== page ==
Livestock farmers warned to brace for hard times ahead

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Mitigation measures to control the spread of COVID-19 have disrupted normal livestock marketing channels and supply chains, and economists say it will get worse before it gets better.

During a Virginia Farm Bureau Federation Livestock Advisory Committee webinar in May, Michael Nepveux offered a national perspective on livestock markets and meat supply chain issues. Nepveux, an American Farm Bureau Federation economist, said restaurant closings have lowered the demand for livestock products, as Americans normally spend about 54% of their food dollars away from home. Consumer purchases of takeout and fast food have not made up for the loss.

“When you shut down that segment of the economy, of course that will cause a massive adjustment in the system,” Nepveux said, adding that he doesn’t know when people will again feel comfortable dining out. “There’s a lot of uncertainty, and that’s driving a lot of the volatility.”

He said pandemic-related panic buying, reduced packing capacity and labor issues have only intensified economic uncertainty. These combined factors have resulted in lower livestock prices as retail prices increase.

Nepveux warned farmers to brace themselves, and to expect a full-fledged economic recession later this year with a slow recovery.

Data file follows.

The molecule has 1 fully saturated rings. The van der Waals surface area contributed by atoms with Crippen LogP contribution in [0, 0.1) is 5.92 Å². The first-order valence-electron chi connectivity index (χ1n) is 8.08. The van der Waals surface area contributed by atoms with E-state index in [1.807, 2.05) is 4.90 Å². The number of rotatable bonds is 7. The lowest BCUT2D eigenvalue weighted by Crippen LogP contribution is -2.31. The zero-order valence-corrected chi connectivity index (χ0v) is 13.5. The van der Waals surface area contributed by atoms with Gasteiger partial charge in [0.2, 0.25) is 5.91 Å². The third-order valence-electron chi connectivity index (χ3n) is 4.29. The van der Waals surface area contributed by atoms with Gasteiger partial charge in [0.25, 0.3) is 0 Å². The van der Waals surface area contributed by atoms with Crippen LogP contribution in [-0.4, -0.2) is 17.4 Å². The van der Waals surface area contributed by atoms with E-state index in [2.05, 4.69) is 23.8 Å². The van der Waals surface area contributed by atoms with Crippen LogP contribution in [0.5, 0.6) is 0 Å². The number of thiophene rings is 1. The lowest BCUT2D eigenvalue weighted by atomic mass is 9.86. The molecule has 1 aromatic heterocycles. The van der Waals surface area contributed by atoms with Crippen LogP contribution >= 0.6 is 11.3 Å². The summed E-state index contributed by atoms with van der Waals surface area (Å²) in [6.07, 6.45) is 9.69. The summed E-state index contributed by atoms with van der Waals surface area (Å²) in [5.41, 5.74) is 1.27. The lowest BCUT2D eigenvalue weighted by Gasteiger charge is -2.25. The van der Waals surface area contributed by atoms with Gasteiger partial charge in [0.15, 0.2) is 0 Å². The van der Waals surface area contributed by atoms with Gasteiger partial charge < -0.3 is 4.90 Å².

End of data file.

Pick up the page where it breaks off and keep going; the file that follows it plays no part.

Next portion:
“Whenever you have a recession, one of the animal proteins that does not fare as well as others is beef,” he said, noting that beef is more expensive than other proteins. This is where consumers typically cut back in hard times.

However, beef and hog slaughter plants are reopening and increasing capacity. This offers some measure of economic relief, as does the $16 billion in assistance for agriculture through the federal Coronavirus Food Assistance Program.

Mike Carpenter, manager of livestock services for the Virginia Department of Agriculture and Consumer Services, discussed Virginia livestock imports, exports and upcoming trends. He said very few livestock markets closed in Virginia, though prices are gyrating. He expressed concern about prices and consumer behavior when the industry catches up on the backlog in the production pipeline.

“That’s looming in the background,” he said. “How will that affect the market?”

         
 

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